Date of Award


Publication Type

Master Thesis

Degree Name



Biological Sciences

First Advisor

Ciberowski, J. J. H.


Biology, Ecology.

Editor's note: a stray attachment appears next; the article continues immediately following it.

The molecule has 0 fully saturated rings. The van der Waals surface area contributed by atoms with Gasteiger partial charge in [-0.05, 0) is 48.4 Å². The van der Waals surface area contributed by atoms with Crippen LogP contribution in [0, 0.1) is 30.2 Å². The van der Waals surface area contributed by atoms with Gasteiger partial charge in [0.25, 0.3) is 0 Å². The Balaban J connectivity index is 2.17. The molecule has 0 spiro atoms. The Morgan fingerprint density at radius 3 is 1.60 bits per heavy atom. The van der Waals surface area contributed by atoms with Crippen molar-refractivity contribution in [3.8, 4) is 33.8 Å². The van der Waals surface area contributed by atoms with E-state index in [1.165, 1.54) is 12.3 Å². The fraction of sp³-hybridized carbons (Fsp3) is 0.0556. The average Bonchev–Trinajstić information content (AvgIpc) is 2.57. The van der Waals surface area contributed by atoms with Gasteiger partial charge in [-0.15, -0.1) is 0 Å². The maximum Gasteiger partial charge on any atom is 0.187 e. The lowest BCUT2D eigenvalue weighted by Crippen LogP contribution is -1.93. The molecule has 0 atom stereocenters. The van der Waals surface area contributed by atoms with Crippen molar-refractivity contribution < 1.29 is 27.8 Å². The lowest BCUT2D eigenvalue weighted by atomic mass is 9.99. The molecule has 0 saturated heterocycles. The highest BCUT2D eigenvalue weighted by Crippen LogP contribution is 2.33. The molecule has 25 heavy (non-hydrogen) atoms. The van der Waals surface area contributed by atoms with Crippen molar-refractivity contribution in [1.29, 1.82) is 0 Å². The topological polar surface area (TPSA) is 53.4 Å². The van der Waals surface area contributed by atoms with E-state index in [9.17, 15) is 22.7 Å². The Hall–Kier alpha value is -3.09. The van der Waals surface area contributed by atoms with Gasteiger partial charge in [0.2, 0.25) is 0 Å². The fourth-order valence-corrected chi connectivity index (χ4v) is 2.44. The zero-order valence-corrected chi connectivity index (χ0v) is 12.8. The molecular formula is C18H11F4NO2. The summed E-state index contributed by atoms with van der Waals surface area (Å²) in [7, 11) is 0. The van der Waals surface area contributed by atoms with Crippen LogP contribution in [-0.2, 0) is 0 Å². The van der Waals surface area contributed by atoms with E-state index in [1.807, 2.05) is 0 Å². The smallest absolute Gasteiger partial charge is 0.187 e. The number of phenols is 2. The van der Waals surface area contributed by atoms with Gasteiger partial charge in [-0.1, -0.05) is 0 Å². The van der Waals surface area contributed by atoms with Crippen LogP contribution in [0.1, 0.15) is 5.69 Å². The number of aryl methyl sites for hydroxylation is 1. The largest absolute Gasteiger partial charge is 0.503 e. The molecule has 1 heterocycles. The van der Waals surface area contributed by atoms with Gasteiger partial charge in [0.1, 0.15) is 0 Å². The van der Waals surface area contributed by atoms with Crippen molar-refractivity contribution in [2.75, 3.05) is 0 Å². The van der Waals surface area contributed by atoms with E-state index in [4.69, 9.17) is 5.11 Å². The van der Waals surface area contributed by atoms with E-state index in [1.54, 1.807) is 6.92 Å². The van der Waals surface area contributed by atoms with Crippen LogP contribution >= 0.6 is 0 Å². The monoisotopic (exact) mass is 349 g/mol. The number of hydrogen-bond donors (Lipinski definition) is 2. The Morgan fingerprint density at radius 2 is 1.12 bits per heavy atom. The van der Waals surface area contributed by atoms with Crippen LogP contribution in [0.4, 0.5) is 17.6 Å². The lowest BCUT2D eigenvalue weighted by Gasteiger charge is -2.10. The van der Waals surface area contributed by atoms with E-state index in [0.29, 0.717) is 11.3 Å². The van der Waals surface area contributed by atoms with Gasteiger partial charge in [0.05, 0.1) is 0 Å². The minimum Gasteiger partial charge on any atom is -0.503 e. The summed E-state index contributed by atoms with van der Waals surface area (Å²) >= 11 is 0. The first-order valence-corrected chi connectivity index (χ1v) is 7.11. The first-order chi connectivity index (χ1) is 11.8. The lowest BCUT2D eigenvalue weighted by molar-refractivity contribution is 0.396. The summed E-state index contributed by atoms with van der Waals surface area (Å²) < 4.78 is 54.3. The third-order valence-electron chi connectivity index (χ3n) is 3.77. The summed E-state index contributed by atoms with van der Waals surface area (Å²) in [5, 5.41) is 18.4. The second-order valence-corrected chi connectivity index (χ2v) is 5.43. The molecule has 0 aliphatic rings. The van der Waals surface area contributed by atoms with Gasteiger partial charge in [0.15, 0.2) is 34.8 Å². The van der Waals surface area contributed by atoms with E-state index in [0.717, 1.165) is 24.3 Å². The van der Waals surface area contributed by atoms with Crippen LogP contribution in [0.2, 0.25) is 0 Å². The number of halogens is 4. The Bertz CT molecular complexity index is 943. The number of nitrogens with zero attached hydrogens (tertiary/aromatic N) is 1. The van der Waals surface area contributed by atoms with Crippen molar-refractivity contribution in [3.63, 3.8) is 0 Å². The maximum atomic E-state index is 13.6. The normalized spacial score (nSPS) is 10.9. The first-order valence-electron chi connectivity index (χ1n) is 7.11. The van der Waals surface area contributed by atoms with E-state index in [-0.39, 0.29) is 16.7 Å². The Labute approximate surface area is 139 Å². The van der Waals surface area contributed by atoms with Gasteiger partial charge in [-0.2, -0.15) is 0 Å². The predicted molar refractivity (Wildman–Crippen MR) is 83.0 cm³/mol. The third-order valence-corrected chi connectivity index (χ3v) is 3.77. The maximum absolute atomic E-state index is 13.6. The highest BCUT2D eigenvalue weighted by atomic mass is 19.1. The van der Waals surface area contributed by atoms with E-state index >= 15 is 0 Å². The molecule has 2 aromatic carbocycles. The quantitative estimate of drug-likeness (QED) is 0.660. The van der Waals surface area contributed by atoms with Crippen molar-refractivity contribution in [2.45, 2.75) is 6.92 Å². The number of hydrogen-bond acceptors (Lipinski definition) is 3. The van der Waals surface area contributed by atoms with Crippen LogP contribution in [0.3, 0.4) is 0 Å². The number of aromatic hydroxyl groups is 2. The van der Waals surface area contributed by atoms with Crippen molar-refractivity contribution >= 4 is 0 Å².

Benthic Hexagenia embryos can be exposed to anoxic hypolimnetic water or can become buried in the sediment. In western Lake Erie, periodic anoxia resulting from transient stratification has eradicated Hexagenia populations. The ability of embryos to survive anoxia and hatch when normoxic conditions return would allow the population to recover after an anoxic event. I studied the survivorship and development of Hexagenia embryos at various developmental stages maintained in anoxic conditions for different time periods, at different temperatures. In 1996, Hexagenia nymphs were absent from several regions in western Lake Erie. I collected sediment cores from two such areas and two other areas supporting nymphs. I studied the effects of hypoxia on embryos by adding eggs to the sediment cores. The results of my studies are that Hexagenia eggs would be able to survive periods of anoxia at different temperatures over its embryological development. This would allow eggs to repopulate an area after a period of epibenthic anoxia that would eradicate the nymphs. (Abstract shortened by UMI.)Dept. of Biological Sciences. Paper copy at Leddy Library: Theses & Major Papers - Basement, West Bldg. / Call Number: Thesis1999 .G47. Source: Masters Abstracts International, Volume: 39-02, page: 0443. Adviser: J. J. H. Ciborowski. Thesis (M.Sc.)--University of Windsor (Canada), 1999.